Punchbooks has posted this cartoon from April 16, 1919, in which British Prime Minister David Lloyd George cheerfully presents the Paris Peace Agreement, citing the 1895 Punch cartoon which had turned an old joke into a permanent part of the culture:
Parts of the agreement that ended the First World War were excellent, but it wasn’t called the “First World War” until the shortcomings of the treaty brought on a second, a bit of history our fathers — well, my father, perhaps your grandfather — had to deal with, and which explains why World War II was fought not to another armistice but to total, brutal, absolute defeat and an unconditional surrender.
Followed in Europe by the Marshall Plan from the West and the Iron Curtain from the East and Cold War for everyone.
Thereby hang several tales, including the one we’re currently spinning.
“Spinning” being an appropriate choice of words, as Pat Byrnes points out, with the Ukrainians claiming the sinking of the cruiser Moskva, flag of Russia’s Black Sea Fleet, while Russia insists it was an accident, that the ship was damaged by an internal fire and explosion, then sank in a storm that somehow didn’t register on any weather reports in the area.
They may both be right, at least to the extent that Ukraine hit the Moskva with Neptune missiles and the Moskva, in the first place, failed to protect itself and then, following the hits, failed to control the damage.
For a basic overview of the event, this thread is enlightening. It was posted by Gen. Mark Hertling, whose qualifications are beyond challenge, while for geeks who want a more granular explanation, Oryx — a very well informed insider source — offers all the technical stuff you could possibly digest.
Losing the Moskva will not end the war, though it seriously impedes any intentions of launching an amphibious invasion along the Ukrainian cost. More important, however, is the morale boost for Ukraine and what would be a morale killer for the Russians.
Except, as Jimmy Margulies (KFS) points out, most Russians will hear only of the accident and the storm, though the failures of the Russian invasion have to be weighing on Putin and his inner circle and this catastrophe is a very large brick in a looming wall.
As that technical worker observes, of course, the facts remain in the cloud — the real one as well as Putin’s mental one — and those who question Moscow’s version of events can find the truth, if they have the Internet skills.
However, besides the insight to question the Official Version, they require not just some skills at finding other sources, but at recognizing propaganda, since both sides are spinning like crazy, and, meanwhile, Facebook’s blind imposition of “community standards” appears to be stifling independent journalism from both that war and the drastic situation in Afghanistan.
It’s not clear who we should fear more, Putin or Zuckerberg, but they both seem determined to prove that the first casualty of war is truth, and Quote Investigator has a particularly fascinating examination of that one.
I especially like Samuel Johnson’s variation, which includes our own motivation in the matter:
Among the calamities of War may be justly numbered the diminution of the love of truth, by the falsehoods which interest dictates and credulity encourages.
Wimpy adds another traditional saying to things, though, oddly enough, we seem to have fewer chickenhawks at the moment than we do people eager to swallow Putin’s version of things simply to show their independence of thought and their distaste for Joe Biden.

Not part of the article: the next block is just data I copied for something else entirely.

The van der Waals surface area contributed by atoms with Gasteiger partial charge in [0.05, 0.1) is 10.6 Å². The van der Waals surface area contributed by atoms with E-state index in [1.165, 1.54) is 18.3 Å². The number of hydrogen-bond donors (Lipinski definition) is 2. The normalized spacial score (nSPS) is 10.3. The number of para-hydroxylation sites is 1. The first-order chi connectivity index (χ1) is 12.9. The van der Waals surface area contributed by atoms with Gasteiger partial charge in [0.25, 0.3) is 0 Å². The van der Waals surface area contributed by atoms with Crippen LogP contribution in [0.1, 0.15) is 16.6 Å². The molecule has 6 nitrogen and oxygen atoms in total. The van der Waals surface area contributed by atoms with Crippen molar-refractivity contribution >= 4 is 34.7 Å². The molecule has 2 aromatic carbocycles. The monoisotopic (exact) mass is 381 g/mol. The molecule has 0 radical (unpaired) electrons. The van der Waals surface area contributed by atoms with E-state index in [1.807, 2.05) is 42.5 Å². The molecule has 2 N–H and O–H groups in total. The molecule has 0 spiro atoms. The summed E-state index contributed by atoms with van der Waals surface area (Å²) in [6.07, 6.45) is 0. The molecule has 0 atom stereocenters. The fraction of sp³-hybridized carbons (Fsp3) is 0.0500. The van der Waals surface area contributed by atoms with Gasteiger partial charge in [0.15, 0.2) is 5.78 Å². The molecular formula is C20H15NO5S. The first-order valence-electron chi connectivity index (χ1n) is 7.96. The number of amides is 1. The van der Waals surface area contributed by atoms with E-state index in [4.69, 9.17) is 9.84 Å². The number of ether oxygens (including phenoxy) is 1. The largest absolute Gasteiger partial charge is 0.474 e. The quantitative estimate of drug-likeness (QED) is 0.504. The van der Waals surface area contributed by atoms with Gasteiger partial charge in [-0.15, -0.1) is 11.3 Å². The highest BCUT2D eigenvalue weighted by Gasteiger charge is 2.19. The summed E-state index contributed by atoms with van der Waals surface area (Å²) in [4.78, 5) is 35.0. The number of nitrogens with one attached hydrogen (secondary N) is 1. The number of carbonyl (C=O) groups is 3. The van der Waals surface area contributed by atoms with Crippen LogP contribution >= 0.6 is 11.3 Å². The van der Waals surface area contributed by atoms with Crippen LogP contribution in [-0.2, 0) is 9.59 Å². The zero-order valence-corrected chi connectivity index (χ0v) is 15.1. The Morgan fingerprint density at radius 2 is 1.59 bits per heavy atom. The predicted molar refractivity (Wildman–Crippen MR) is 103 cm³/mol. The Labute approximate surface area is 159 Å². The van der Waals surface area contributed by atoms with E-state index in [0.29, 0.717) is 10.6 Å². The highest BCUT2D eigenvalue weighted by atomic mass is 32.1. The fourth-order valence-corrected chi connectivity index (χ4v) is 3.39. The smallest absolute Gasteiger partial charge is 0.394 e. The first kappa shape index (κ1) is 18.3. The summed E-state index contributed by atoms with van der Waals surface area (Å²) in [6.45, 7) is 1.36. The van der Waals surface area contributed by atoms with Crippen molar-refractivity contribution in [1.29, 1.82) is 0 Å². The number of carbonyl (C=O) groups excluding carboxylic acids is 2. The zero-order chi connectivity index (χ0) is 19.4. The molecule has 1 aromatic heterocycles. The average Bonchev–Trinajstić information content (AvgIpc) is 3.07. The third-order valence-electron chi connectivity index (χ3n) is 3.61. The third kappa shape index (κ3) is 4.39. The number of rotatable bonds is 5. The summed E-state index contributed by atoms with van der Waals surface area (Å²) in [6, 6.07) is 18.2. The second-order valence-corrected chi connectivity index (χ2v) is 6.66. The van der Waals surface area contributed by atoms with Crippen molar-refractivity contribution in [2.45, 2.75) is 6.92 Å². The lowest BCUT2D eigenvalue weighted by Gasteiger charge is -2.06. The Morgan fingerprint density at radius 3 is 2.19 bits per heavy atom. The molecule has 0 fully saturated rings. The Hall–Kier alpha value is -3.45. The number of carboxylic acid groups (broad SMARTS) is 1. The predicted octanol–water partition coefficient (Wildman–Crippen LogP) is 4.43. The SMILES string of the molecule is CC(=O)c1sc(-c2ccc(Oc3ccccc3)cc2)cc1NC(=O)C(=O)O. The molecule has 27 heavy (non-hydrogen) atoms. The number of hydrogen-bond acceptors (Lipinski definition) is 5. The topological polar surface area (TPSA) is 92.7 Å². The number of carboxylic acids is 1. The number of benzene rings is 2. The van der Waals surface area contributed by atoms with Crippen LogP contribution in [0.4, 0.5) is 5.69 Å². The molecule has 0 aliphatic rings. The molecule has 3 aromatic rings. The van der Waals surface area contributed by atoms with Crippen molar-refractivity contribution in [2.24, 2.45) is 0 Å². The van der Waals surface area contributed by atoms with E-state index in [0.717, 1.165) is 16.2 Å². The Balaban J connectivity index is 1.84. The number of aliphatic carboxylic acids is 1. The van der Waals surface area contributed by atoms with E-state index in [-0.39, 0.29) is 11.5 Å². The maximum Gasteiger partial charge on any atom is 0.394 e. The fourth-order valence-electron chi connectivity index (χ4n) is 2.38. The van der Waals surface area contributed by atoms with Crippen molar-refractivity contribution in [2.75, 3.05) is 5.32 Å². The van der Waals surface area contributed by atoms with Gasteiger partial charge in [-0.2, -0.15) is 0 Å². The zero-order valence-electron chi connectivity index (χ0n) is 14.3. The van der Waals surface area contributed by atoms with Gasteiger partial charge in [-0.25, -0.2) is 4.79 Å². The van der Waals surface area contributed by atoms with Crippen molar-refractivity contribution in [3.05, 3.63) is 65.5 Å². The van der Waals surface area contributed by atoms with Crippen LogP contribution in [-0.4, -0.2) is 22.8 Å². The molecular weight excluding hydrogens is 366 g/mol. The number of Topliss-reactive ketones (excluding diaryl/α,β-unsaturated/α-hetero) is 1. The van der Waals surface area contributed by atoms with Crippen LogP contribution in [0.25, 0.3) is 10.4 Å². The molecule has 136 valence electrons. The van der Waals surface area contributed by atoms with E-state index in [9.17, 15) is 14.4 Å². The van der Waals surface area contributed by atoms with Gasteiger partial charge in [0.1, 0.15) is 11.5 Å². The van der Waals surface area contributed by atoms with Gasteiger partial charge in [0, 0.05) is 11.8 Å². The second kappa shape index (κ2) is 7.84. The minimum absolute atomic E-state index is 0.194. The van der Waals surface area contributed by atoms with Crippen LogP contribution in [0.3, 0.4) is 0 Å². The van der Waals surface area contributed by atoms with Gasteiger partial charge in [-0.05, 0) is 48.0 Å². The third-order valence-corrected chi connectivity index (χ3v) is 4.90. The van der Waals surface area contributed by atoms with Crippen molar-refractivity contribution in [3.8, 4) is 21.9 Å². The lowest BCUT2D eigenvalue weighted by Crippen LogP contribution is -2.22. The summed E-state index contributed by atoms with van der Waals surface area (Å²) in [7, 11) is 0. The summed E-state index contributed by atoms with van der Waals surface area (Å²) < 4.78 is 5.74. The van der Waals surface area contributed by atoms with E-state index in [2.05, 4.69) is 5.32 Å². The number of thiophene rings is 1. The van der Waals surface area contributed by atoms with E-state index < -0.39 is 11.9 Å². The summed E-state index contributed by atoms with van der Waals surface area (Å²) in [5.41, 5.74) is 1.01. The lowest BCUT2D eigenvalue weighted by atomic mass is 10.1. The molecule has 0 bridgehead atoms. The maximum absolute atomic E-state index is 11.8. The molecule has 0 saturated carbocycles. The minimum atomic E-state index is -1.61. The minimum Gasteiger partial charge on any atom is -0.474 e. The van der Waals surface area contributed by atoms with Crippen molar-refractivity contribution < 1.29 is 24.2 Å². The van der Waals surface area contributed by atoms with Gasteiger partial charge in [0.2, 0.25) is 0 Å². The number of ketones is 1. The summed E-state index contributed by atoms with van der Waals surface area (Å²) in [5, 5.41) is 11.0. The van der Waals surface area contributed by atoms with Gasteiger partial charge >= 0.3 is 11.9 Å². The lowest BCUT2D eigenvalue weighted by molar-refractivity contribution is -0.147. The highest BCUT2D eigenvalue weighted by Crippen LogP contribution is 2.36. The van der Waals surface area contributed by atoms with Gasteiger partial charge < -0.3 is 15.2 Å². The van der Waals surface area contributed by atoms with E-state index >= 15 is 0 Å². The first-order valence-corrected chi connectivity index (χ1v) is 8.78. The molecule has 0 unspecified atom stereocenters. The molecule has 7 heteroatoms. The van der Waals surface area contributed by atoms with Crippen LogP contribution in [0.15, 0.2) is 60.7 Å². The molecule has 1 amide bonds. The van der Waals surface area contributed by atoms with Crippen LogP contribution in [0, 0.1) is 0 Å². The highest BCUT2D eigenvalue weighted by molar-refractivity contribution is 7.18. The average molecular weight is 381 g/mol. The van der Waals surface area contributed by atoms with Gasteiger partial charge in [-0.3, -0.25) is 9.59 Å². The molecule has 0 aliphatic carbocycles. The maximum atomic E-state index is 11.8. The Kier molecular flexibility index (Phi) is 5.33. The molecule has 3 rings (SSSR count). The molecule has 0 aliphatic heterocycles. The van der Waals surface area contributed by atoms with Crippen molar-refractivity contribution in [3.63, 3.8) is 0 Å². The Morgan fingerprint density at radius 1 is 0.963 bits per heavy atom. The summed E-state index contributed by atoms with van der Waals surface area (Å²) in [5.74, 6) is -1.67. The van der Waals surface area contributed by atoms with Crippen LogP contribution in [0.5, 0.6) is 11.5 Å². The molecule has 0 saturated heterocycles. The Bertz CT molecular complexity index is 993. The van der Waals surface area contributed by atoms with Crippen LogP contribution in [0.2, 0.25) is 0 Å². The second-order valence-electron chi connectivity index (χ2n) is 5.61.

Granted, it not only requires them to believe in that mysterious, invisible ship-sinking storm, but to understand why the accident has Moscow swearing revenge on the nation they insist had nothing to do with it. (See Johnson quote, above, and add in the Dunning-Kruger effect.)
Part of the problem is illustrated in this F-Minus (AMS), though it’s not just that people can’t seem to understand the process of triage by which some stories get wider play than others.
A greater problem seems to be that, while they are no longer bound by what they are fed by three networks and their local newspaper, they have no grasp of how algorithms and their own selection of “friends” and “follows” dictates what they see.
Facebook — and, to a lesser effect, Twitter — plays, as noted above and elsewhere, a role in pushing material that will encourage clicks at the expense of balance, but there is also the factor of the people you choose to surround yourself with and the things you decide to like and share.
Juxtaposition of the Day
Mind you, even honest commentary can show significant differences.
Rogers accuses NATO of sleeping on the job, while Kallaugher depicts it as holding back the bear, despite the misgivings of Putin’s friend in France.
The quick riposte to Rogers is to point out that NATO is a defensive alliance of European nations which does not include Chechnya, Syria or Ukraine. To that extent, he might as well criticize SEATO for not intervening, or cite the Monroe Doctrine as a compelling reason for us to step in.
However, war in Europe is an issue for NATO, particularly since it has expanded from its post-WWII status to include some Eastern European nations.
But that’s what we see in Kallaugher’s cartoon, because, while NATO has not sent combat troops into Ukraine (there is a report that Britain has special forces there training Ukrainians, and who knows what else is going on under the counter?), they strongly support the nation, and have recently increased their already bold policy of actively supplying Ukraine with arms.
As for “Sleepy Joe,” he may be quietly playing Putin the way Putin played his predecessor: Russia sent the US a firm warning to stop shipping arms to Ukraine, and the next day, as Sam Williams shows it, Biden announced a new package.
Ah well. You know what they say in Ukraine.